The phrase “climate change” yields roughly 108 million results in a Google search – in the ballpark in terms of numbers of results with “Jesus Christ,” “Mohamed” and “selfie” – and you can expect the phrase to become an even more popular topic in the coming year.
Climate change is now on Pope Francis’ agenda. It’s certain to be a topic pressed hard by the president of the United States and many national leaders, who are unlikely to take their foot off the gas pedal in their push to reduce carbon emissions and adapt to a changing climate.
In fact the year that is now passing will itself likely bolster the climate change topic in 2015. According to the National Oceanic and Atmospheric Administration, 2014 is on track to be the warmest year on record.
This was also a year of progress on climate change for President Obama, including what some call a “landmark deal” with China to reduce carbon emissions.
With Obama entering his final two years in office he seems poised to push this agenda further to see how much he can get done before he exits the White House .
If there was any uncertainty over whether Obama will go all-in on climate change over the next two years it was eliminated in the last few months. Shortly after the China deal he announced in November the U.S. will contribute $3 billion to an international fund to help the world’s poorest countries address the impacts of climate change.
“The two announcements, both unveiled at prominent global meetings with world leaders, highlight Mr. Obama’s intention to use the last two years of his administration to push forward on climate change policy, which he sees as a cornerstone of his legacy,” states an article in the New York Times.
Just about every nation on the planet will be involved in some way on a new global climate change agreement set to unfold in late 2015 in Paris at the United Nations Climate Change Conference, referred to as COP21 or CMP11 – COP21 stands for Conference of the Parties to the 1992 United Nations Framework Convention on Climate Change; CMP11 refers to the 11th Meeting of the Parties to the 1997 Kyoto Protocol.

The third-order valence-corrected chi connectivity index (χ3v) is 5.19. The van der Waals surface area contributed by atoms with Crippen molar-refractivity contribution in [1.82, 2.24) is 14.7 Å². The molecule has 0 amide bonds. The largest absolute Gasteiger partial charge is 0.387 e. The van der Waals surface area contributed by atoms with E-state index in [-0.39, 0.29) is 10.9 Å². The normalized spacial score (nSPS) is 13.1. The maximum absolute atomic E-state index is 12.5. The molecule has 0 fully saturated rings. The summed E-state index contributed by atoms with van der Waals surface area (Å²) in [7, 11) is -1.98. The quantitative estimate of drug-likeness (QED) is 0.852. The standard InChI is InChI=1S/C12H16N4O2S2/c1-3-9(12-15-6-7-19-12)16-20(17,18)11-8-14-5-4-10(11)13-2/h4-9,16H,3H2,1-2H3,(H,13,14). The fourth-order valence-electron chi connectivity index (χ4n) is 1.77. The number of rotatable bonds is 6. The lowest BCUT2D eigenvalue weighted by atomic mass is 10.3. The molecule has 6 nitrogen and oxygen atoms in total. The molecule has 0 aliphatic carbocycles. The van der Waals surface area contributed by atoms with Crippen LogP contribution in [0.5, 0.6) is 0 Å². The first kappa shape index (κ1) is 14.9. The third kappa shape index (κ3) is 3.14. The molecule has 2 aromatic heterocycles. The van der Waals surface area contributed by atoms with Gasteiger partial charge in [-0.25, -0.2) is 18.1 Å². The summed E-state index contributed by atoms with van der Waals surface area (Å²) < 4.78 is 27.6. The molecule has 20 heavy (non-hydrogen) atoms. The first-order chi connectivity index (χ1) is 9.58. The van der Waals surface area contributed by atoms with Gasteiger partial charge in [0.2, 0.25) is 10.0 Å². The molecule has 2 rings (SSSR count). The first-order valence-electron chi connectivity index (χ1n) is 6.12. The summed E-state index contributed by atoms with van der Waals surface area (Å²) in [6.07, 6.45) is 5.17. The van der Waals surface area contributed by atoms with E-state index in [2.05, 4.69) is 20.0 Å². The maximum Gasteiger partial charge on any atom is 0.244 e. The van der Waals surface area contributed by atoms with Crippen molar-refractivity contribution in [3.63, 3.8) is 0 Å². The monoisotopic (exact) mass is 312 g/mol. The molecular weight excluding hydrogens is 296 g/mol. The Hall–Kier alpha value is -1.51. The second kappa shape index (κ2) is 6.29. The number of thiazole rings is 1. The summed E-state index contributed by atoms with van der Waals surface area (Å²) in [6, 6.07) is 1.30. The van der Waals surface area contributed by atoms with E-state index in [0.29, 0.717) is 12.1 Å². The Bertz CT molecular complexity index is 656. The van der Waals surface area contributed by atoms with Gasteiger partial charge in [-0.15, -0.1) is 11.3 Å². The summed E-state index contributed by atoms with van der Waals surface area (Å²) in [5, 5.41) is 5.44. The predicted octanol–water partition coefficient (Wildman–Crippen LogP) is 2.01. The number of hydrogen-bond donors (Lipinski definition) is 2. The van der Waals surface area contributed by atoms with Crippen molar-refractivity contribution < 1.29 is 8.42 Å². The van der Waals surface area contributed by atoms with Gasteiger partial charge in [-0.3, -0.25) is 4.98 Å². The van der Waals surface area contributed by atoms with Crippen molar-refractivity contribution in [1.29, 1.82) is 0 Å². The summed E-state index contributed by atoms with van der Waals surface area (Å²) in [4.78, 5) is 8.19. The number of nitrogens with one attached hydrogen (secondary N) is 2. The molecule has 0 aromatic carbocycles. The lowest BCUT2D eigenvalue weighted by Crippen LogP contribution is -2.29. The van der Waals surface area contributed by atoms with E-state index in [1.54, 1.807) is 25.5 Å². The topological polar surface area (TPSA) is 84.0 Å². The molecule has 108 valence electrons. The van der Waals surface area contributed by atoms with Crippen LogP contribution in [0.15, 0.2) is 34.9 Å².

The year is full of meetings and events to tackle or address climate change. Here are a few big meetings to keep an eye on next year as listed by the Climate Action Network.
- World Economic Forum Annual Meeting 2015 in Davos-Klosters, Switzerland from Jan. 21-24. Titled “The New Global Context,” the meeting is a stage for “strategic dialogues which map the key transformations reshaping the world.”
- United Nations Framework Convention on Climate Change intercessional meeting in Geneva, Switzerland from Feb. 8-13. This is a continuation of the Ad Hoc Working Group on the Durban Platform for Enhanced Action.
- Intergovernmental Panel on Climate Change in Nairobi, Kenya from Feb. 24-27. The panel is working on the ongoing Fifth Assessment Report, which provides an up-to-date view of the state of scientific knowledge relative to climate change.
- World Conference on Disaster Reduction 2015 in Sendai, Japan from March 14-18. This United Nations Office for Disaster Risk Reduction event will work on the Hyogo Framework for Action, a 10-year plan to make the world safer from natural hazards.
- 2nd Annual Sustainable Energy for All (SE4ALL) Forum in New York, N.Y. from May 18-22. This is the Second United Nations Sustainable Energy For All Forum at the U.N. headquarters.
- 2015 Annual Meetings of the World Bank Group and the International Monetary Fund in Lima, Peru on Oct. 1. Climate change and green bonds will likely take center stage.
This list is far from conclusive, and of course, more events are being planned.
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